﻿ Tracking Property Parameter Values - Examples | Enterprise Architect User Guide

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# Tracking Property Parameter Values - Examples

To help you learn about the facility for generating information on property parameters from a simulation of a BPMN business process model, Sparx Systems provide two examples that you can explore in the EAExample model. These are the:

• Fibonacci process - a very simple example to help you become familiar with the parameter tracking facilities
• Car Repair process - a more complex example that you can manipulate to see how a real-life process might be investigated

At the end of this topic is a section that briefly discusses how you might work with an integer-based process containing parameters that are initialized by 'real' distributions, and a section describing the example of the behavior of the Time Parameters.

The Fibonacci Example

This is a very simple recursive business process that calculates a series of Fibonacci numbers through ten iterations; you can see how the property parameters increment in each iteration through the elements of the process. Open Example Model > Model Simulation > BPSim Models > Fibonacci.

The pseudocode of the process is shown in the Notes element on the diagram. The statement 'print(next)' will output the number series 2, 3, 5, 8, 13, 21, 34, 55, 89, 144.

The BPSim configuration for this process is set up as described here.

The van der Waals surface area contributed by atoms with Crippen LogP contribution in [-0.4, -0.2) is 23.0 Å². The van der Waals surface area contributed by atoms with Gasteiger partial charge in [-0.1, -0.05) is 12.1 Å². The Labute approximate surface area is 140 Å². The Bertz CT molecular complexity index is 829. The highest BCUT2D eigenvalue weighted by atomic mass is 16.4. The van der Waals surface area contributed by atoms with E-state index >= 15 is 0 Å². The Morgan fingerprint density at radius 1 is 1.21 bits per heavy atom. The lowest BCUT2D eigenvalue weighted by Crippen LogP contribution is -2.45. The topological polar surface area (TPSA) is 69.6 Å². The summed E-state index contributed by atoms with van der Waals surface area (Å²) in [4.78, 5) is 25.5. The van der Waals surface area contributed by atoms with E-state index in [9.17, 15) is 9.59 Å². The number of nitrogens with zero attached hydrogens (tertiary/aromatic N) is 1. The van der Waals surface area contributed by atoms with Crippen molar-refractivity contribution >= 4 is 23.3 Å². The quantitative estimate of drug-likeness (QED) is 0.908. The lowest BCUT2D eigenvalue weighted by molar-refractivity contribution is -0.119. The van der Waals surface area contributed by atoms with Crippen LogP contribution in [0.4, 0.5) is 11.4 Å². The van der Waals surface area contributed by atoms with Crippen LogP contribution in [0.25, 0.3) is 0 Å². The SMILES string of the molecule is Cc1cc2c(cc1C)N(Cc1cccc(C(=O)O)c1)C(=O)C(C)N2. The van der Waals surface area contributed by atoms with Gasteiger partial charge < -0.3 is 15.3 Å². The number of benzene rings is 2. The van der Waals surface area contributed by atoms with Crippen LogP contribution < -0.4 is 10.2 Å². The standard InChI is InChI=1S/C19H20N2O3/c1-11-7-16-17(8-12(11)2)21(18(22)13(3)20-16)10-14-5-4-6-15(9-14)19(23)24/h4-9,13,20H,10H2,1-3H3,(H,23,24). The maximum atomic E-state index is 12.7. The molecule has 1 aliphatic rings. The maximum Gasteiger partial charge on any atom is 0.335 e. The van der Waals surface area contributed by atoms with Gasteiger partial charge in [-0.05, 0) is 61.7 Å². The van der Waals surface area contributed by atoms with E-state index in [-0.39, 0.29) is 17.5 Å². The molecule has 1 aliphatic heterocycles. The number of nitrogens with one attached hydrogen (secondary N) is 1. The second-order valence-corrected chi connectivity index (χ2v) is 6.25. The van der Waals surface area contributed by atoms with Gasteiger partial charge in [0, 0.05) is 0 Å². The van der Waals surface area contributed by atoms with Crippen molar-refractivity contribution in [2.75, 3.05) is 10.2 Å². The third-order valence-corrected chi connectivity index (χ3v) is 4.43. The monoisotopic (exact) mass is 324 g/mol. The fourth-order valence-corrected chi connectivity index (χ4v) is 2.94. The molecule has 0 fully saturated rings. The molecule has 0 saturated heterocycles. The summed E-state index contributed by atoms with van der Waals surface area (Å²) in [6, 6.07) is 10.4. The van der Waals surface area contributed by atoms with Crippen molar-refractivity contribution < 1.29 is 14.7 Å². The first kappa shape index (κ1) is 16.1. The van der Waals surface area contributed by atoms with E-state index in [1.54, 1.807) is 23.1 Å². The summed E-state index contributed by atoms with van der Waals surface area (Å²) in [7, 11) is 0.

Step

Action

1

On the 'Control' tab for the StartEvent element, set 'TriggerCount' to '1', and on the 'Properties' tab create and initialize the properties:

• 'N' as '10'
• 'first' as '1'
• 'second' as '1'
• 'n' as '0'

2

Now define the properties for each of the Activities in the process, on the 'Properties' tab. Note that the values for these properties are derived from Expressions, the components of which must be enclosed in braces - {xxx}. For the Activity:

• next=first+second - set the property 'next' and define the value as the Expression {first} + {second}

• first=second - set the property 'first' and define the value as the Expression {second}
• second=next - set the property 'second' and define the value as the Expression {next}
• n++ - set the property 'n' and define the value as the Expression {n} + 1
Using the Parameter Value Dialog The BPSim User Interface Components

3